Labor must do the opposite, getting voters to focus on fairness while neutralising concerns about its own ability to deliver stable, unworrisome government. And so Bill Shorten and his treasury spokesman Chris Bowen released Labor’s 10-year economic plan on Wednesday. Economics, along with boats, is the strongest political proxy for reliability.

Both parties now have 10-year plans for growth. Both plans have six parts to them – a number strategists must believe seems at once specific and sufficiently large. Both plans aim to shrink the deficit year by year, and to deliver a surplus in 2021.

The difference between the two is that Labor’s plan shrinks the deficit more slowly in the first four years, then speeds up after that. That may sound like a wonkish detail, but the party is taking a huge political risk. Four years is the standard by which budgets are generally judged. Turnbull and Scott Morrison will hammer this until election day. They are not entirely without sin, given much of their own plan for growth is dependent on the company tax cut, which does not have much impact for a decade. But that won’t stop them. Labor will have to decide whether to ignore the attacks, hoping the caravan moves on, or counterattack with ruthlessness, loudly demanding the government provide 10-year numbers, too.

Labor’s hope is that it has done enough on the stability front and more than enough on fairness. At the weekend it released its childcare policy, squarely in the fairness space. Having dragged the campaign onto economic grounds it will want to return to fairness, or to policies that do a little of each, such as the national broadband network. Labor’s attacks on the company tax cut – their great symbol of unfairness – suffered a little when video emerged of Shorten backing a similar cut in 2011. But much like the Coalition’s vulnerability on 10-year time frames, I don’t think this will hold Labor back from here on in.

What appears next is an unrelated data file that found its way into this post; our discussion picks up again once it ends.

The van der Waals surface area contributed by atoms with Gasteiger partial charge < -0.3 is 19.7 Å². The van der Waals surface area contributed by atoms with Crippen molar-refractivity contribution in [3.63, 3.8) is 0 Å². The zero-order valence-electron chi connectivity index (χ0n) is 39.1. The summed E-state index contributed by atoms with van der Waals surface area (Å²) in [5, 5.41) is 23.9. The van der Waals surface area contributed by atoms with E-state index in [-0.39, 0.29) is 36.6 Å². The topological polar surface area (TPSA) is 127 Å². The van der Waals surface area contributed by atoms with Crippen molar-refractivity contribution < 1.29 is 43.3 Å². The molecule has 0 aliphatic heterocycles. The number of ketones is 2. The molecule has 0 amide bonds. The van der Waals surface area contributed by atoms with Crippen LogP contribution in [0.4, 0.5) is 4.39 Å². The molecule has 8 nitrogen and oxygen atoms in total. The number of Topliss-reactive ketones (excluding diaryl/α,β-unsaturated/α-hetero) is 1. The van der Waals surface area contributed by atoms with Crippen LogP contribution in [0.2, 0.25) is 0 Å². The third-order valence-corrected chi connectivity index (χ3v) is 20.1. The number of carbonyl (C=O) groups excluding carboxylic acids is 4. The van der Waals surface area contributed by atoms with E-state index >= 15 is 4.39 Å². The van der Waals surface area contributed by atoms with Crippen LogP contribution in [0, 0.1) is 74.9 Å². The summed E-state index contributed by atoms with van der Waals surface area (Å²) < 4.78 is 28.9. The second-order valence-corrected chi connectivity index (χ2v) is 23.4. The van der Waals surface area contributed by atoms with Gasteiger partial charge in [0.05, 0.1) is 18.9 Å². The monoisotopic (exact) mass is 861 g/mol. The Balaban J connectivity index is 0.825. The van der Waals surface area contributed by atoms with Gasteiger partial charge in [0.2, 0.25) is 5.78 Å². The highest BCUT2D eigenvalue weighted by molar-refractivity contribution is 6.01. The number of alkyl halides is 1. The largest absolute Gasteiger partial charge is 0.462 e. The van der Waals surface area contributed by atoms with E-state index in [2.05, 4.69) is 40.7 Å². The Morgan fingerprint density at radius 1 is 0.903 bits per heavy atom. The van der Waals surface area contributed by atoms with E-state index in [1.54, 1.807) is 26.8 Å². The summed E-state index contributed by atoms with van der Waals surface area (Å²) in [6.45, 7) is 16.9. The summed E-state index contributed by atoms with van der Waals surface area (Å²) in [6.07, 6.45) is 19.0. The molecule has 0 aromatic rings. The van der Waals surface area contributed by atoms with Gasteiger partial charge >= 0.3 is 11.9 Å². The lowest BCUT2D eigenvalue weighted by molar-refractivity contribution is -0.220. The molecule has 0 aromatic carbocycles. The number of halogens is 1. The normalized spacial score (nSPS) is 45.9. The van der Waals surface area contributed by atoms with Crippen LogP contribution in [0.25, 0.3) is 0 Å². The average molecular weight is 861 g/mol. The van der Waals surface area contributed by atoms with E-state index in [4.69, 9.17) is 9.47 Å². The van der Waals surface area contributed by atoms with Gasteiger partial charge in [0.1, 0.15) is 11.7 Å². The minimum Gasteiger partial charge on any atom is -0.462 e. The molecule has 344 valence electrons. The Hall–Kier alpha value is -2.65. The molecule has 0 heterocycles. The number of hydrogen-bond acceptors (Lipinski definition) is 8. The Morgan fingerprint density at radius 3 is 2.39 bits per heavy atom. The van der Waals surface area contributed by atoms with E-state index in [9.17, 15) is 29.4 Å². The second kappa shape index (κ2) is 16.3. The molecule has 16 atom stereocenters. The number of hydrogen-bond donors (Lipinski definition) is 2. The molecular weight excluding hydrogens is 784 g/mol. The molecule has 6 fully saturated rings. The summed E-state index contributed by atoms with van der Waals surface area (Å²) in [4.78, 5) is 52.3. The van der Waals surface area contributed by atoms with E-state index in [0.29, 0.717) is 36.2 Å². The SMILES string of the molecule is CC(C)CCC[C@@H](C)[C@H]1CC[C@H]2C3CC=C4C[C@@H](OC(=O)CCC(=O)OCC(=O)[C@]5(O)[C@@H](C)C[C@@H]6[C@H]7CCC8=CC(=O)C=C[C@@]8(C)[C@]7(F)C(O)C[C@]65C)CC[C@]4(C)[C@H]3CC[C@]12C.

The candidates took some time out of campaigning this week to visit flood-affected regions. That calm will vanish next week as the candidates meet for probably the final debate of the campaign, which will be broadcast on Facebook, on, and perhaps on television. It might be the best chance the leaders get to speak directly to voters. The words they use might vary, but the language they’ll be speaking will be clear: stability and fairness, all the way.


Paul Bongiorno is on leave.

This article was first published in the print edition of The Saturday Paper on June 11, 2016 as "Saying one thing, doing another".

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Sean Kelly is a columnist for The Age and The Sydney Morning Herald, and a former adviser to Labor prime ministers.